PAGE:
On Da Corner Worldwide

Hip-Hop, R&B, Dancehall, Crunk, Grime, er, Music by Black People

Ten songs by young black artists dominated the Billboard Top 10. What more can I say?

Boston, Massachusetts

Hip-hop hasn't just crossed over to the mainstream. In 2003 it was the mainstream. How else to explain the appearance on soccer moms of, gulp, velour track suits?

Miami, Florida

In our paranoid prognosticating, we were worried that hip-hop would dissolve into pop. We couldn't see what is obvious now—it's pop that's begging for hip-hop's blessing.

Oakland, California

Declaring hip-hop creatively dead has been a critics' sport since at least 1981, and this year the chorus repeated, but I'm amazed at just how unusual commercial rap could get.

Toronto, Ontario

I actually think hip-hop is getting better nowadays, mainly because of Southern crunk pulling music from all over the place and remembering Bambaataa and Mantronix and dub space and Delta crossroads and discovering bluegrass and goth metal and oi! chants and winding up way more beautiful and sad and joyful than songs commanding women to do tricks with their vaginas have any right to be.

Brooklyn, New York

Hip-hop means loving the 'hood, staying in the 'hood, talking the 'hood talk. Staying with the 'hood—or even just preferring the 'hood—means limiting oneself, confining. IN LIFE, YOU GOTTA WANNA!!!—GET OUT OF THE 'HOOD.

Salem, Massachusetts

Forget about signifying boychiks in the 'hood. Jay-Z himself cut through all the sociology by visiting Manhattan's WQHT-FM, dropping his voice to a conspiratorial whisper, and addressing his radio audience on his endless media sallies with Nas: "I want you all to really understand. It's wrestling."

Miami, Florida

I swear when Snoop and Pharrell's "Beautiful" came out, crime dropped to an all-time low in South Central L.A. Gangstas were seen all over town crooning like bitches. They dropped their gats and bought floral arrangements for their 'hos. Yeah boiiii.

Sherman Oaks, California

In its eagerness to occupy every inch of genre space available to humankind, hip-hop has been curiously bereft in one crucial area: Quiet Storm raps. I hope 50 Cent's "21 Questions" is a portent of many more to come.

Toronto, Ontario

2003 will be remembered as the year rhythm and blues came back swinging a fighter-jet titanium bat. To a small extent this is because corporate hiphop has so little left to offer in the way of novelty, surprise, or charm. That co-rulers Jay-Z and Andre 3000 both retired from the game formerly known as an art form speaks volumes. Who you gonna call?—Nelly? Chingy? But if you're Black in American pop—hell, American music, including jazz—that's where you can be the most expressive, experimental, and even eccentric. Real singers welcome here: Beyoncé, Anthony Hamilton, that chocolate piss factory R. Kelly. And by real I mean those who can carry a note found on the piano and tell a blues story. Pharrell Williams, Musiq, and Alicia Keys all have melody in their borderline voices and memorable hooks to make up for their pitch-shifting shiftiness.


Anthony Hamilton is no revivalist or preservationist. He's a modernist who uses the lean beats of hip-hop and the embellishments of smooth jazz to give his songs muscle and atmosphere without clutter. But he rejects the adolescent fantasies of rap and the adult escapism of pop-jazz. The title track's well-meaning, blue-collar protagonist, for example, sits in a jail cell and tries to make sense of how his life has gone so wrong.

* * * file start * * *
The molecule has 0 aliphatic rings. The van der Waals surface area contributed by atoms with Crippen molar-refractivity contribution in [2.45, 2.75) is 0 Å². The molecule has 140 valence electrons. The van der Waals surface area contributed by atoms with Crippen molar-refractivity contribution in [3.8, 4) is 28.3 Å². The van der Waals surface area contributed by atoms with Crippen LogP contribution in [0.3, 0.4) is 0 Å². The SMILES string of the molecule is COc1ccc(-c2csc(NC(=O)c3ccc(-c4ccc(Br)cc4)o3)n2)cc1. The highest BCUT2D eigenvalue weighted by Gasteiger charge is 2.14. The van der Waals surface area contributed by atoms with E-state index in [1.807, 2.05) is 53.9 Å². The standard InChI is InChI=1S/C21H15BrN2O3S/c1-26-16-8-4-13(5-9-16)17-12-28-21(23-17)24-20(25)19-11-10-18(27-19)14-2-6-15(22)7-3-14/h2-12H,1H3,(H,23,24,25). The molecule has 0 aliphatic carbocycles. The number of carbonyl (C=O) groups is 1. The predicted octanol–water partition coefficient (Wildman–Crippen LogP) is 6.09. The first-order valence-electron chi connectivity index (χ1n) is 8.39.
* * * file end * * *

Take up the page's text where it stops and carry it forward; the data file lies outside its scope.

Baltimore, Maryland

What kind of 62-year-old man can warble "Raindrops Keep Falling on My Head" alongside Burt Bacharach and team with R. Kelly to sing "Go upstairs and get your shit and get the fuck up out of here"? Ronald Isley needs some extra-strength, Tony Soprano- style counseling.

Yonkers, New York

Before they broke up, B2K were the most successful boy band of 2003 and the biggest black male pop act since New Edition and Boyz II Men. And does anyone care? No, and not because they have dumb hair. That never stopped Chris Kirkpatrick. It's be-cause they got their start on BET, not MTV, and that's just wrong.


Justin Timberlake's falsetto singlehandedly ushered me back into loving the Top 40.

Brooklyn, New York

R. Kelly is party to a long tragicomic tradition. Johnny Ace lost at Russian roulette. Sam Cooke was shot in a low-rent motel. Otis Redding's plane crashed. Jackie Wilson had a stroke onstage. Al Green had steaming grits tossed on him. Marvin Gaye was assassinated by his cross-dressing father. Sly coked away his career. Bobby Brown married the queen and lost his kingdom. And then there's Michael Jackson. If you're the pre-eminent r&b loveman of your era, you are destined to be a huge fuckup. As Sly said, "You see it's in the blood."

Brooklyn, New York

What makes Beyoncé the most irresistible siren of her generation transcends her bonita applebum—it's that honeyed voice she belts in perfect pitch, unlike the other jolly ranchers, that makes her milk shake supreme. You simply can-not hate on her.

Brooklyn, New York

"Threat" is Jay-Z at his best because it's Jay-Z at his most malicious, with the sort of fratricidal, "killing every nigger in sight" malice that makes me reach for the Garvey tricolor done poorly but is sublime done right. Jay-Z bends concepts off the corner with ivory-tower techniques, a high school buddy snapping on whoever while recognizing no borders between nouns, verbs, and adjectives.

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